In the many writeups that followed the conclusion of Orphan Black’s largely undiscovered first season, much was rightly made of series star Tatiana Maslany’s ability to convincingly play multiple characters in a scene; some would say to a level of acting competence not seen before. More than one reviewer and online commenter claimed they’d never seen an actor pull off the kinds of technical stunts she was regularly pulling off with this performance. And we’re right there with them. Once you settle into the show (and we obviously recommend that you should), you’ll have these truly revelatory moments where you realize you’ve been watching one person play an entire multiple-character scene by herself and you totally forgot about it. You really have to work to remind yourself that Cosima, Sarah, Alison, Helena and Rachel are all played by the same actress. It’s the Number One draw of the show, as it should be, and we hope the heightened awareness of the show will get Tatiana the high-ranking acting award nominations she truly deserves for what she’s doing here.
But there’s another draw here, and the season opener demonstrated an encouraging awareness on the part of the creators of its importance. It’s how they progress the plot. They send it shooting off in wild directions on an episode by episode basis – and sometimes, like this time, over and over again in the same episode. They literally and figuratively hit the ground running, with a fantastic cold open of Sarah running in the rain after her abducted daughter and finding herself once again off in a wild direction she couldn’t have seen coming. This time, she’s suddenly in a diner facing off against what look like religious anti-cloning nuts and through a series of unlikely holy-shit-what-did-I-just-see events, finds herself barricaded into a restroom with no way out. And here’s where the show really shines, because Sarah makes a particularly good character to send careening off in unexpected directions. You corner this girl and she’ll always pull some desperate move out of her ass, from swallowing soap to literally tearing down a wall to get free. It’s her fierceness and the quickness of her mind that makes Sarah so interesting to watch.
In fact, even though Alison, Cosima and Rachel all got significant scenes (not to mention Helena getting the biggest WTF scene of them all), this episode was The Sarah Manning Show in a lot of ways. And that’s as it should be, for now. She’s always been the central character and the one the audience is meant to follow. She’s probably the only clone we consider indispensable to the story. So it was good that we got to see not only her ferocity, but also the kind of skills she picked up as the con artist and petty thief she was when we first met her; pickpocketing phones and access cards; using the types of people she can connect with easily on the streets to do her bidding, and even pulling off yet another astonishing scene of pseudo-mimicry as you watch an actress play a character who’s impersonating another character also played by the same actress while making it clear to the audience that she’s not the character she appears to be. We’ll take a minute for you to reread that one.
Anyway, our point is, it truly was a joyously fun and raucous opening episode with absolutely no sign of a sophomore slump. On the contrary, there’s a sense that the show really understands its strengths and is playing directly to them. It’s always that sense that something slightly funny or totally unexpected will happen, from Felix’s chaps (which we declared on twitter the TELEVISION EVENT OF THE YEAR), to Alison’s utterly bizarre community theater musical production, to Sarah AWESOMELY disproving Rachel’s bored “You’re not going to shoot me…” and utterly scaring the shit outta the bitch to the final reveal that somehow, Helena is alive after a point blank bullet to the chest and Kira is in the creepiest settings imaginable. There’s a whole lot of other stuff that went on, like the possible introduction of a new sect of anti-cloning zealots and the question of just where Delphine and Dr’ Leakey are on the hierarchy and where Rachel fits in. There seem to be an awful lot of new agendas springing up all of a sudden. Sure, the neolutionists and and all the goofy sci-fi stuff (like guys with tails) can sometimes get in the way of our enjoyment, but we sensed a subtly downplaying of the more SyFy Channel elements from last season and an energized focus on just telling a rip-roaringgood adventure thriller and let your highly talented actress loose to do what she does really best.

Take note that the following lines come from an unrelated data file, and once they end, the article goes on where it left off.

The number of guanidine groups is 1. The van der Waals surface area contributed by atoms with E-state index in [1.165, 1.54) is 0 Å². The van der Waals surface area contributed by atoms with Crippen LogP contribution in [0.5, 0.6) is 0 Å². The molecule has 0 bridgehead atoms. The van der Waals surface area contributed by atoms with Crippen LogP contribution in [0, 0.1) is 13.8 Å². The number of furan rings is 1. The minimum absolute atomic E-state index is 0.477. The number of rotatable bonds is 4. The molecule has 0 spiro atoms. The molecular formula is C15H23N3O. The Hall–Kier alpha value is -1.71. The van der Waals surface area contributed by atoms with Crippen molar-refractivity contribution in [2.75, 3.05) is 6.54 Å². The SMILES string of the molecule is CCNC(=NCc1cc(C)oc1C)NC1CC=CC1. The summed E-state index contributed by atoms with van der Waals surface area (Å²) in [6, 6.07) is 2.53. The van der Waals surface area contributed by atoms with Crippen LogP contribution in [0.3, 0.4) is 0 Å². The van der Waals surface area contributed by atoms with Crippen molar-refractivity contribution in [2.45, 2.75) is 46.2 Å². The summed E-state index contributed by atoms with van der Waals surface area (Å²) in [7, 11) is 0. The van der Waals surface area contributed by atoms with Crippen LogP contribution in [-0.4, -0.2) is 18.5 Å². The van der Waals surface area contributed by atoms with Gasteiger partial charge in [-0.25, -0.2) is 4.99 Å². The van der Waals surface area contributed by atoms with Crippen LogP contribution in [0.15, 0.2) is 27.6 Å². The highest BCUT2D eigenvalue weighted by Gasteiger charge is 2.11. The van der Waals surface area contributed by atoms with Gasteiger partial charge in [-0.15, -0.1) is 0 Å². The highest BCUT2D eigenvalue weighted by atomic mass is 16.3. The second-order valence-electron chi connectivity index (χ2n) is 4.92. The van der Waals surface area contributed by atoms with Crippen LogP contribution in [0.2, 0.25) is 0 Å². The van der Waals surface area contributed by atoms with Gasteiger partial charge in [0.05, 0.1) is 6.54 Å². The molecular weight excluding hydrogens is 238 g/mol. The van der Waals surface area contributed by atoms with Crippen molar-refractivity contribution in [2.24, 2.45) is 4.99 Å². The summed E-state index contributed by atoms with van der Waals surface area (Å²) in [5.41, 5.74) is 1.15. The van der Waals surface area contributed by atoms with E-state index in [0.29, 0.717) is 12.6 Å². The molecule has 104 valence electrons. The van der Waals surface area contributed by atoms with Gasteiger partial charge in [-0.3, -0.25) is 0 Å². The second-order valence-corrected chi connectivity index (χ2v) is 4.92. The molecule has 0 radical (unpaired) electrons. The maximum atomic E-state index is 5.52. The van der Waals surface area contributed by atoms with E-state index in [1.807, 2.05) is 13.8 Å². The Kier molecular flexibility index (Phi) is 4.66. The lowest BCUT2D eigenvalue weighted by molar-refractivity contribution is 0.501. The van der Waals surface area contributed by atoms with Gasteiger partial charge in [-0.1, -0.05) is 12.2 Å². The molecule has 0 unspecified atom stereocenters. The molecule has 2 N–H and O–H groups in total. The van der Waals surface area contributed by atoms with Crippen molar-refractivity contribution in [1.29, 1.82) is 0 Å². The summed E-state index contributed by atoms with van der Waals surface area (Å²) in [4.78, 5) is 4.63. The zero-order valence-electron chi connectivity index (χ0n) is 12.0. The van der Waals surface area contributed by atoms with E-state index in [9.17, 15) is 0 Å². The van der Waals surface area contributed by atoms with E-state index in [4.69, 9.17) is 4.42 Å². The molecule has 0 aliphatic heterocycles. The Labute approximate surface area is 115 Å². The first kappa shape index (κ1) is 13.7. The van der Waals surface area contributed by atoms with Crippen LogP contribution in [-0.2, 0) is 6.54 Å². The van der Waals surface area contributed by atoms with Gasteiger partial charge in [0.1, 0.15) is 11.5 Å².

They’re off to a great start. We pray for many more scenes of high-off-his-nekkid-ass Felix and Alison bonding in that way that only high strung fruit flies and their queens truly do. Their scenes are all magic. And once again, you practically have to write it down on your forearm to remember that the crazy chemistry he has with Alison is partially to totally absent when he’s playing scenes with the exact same actress, playing someone else.
Does anyone else find Paul kind of not worth all the story time? We get it. Big blond stud. But he’s a piece of stiff cardboard up against anyone else in the cast. We kept thinking Art was becoming somewhat problematic as a character but the end-of-episode scene that implied he was about to be let in on everything represents a huge step forward for him. Without this, he was going to start coming off like something of an idiot being played by everyone around him.
And Angie is a bitch.
[Photo Credit: Steve Wilkie for BBC AMERICA]
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